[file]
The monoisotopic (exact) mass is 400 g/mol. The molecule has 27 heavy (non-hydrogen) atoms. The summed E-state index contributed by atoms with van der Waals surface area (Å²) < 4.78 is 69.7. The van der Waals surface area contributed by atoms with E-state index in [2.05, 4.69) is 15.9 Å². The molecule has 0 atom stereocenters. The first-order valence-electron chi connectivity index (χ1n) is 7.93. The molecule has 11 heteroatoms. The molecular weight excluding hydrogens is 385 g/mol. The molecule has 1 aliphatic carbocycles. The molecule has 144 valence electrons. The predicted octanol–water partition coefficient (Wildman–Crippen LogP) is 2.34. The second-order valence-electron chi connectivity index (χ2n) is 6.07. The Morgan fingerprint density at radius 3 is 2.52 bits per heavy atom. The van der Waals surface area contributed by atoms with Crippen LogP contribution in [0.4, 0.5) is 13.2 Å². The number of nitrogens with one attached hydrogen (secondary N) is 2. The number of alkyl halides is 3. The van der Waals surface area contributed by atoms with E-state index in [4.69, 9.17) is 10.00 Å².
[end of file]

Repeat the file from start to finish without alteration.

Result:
The monoisotopic (exact) mass is 400 g/mol. The molecule has 27 heavy (non-hydrogen) atoms. The summed E-state index contributed by atoms with van der Waals surface area (Å²) < 4.78 is 69.7. The van der Waals surface area contributed by atoms with E-state index in [2.05, 4.69) is 15.9 Å². The molecule has 0 atom stereocenters. The first-order valence-electron chi connectivity index (χ1n) is 7.93. The molecule has 11 heteroatoms. The molecular weight excluding hydrogens is 385 g/mol. The molecule has 1 aliphatic carbocycles. The molecule has 144 valence electrons. The predicted octanol–water partition coefficient (Wildman–Crippen LogP) is 2.34. The second-order valence-electron chi connectivity index (χ2n) is 6.07. The Morgan fingerprint density at radius 3 is 2.52 bits per heavy atom. The van der Waals surface area contributed by atoms with Crippen LogP contribution in [0.4, 0.5) is 13.2 Å². The number of nitrogens with one attached hydrogen (secondary N) is 2. The number of alkyl halides is 3. The van der Waals surface area contributed by atoms with E-state index in [4.69, 9.17) is 10.00 Å².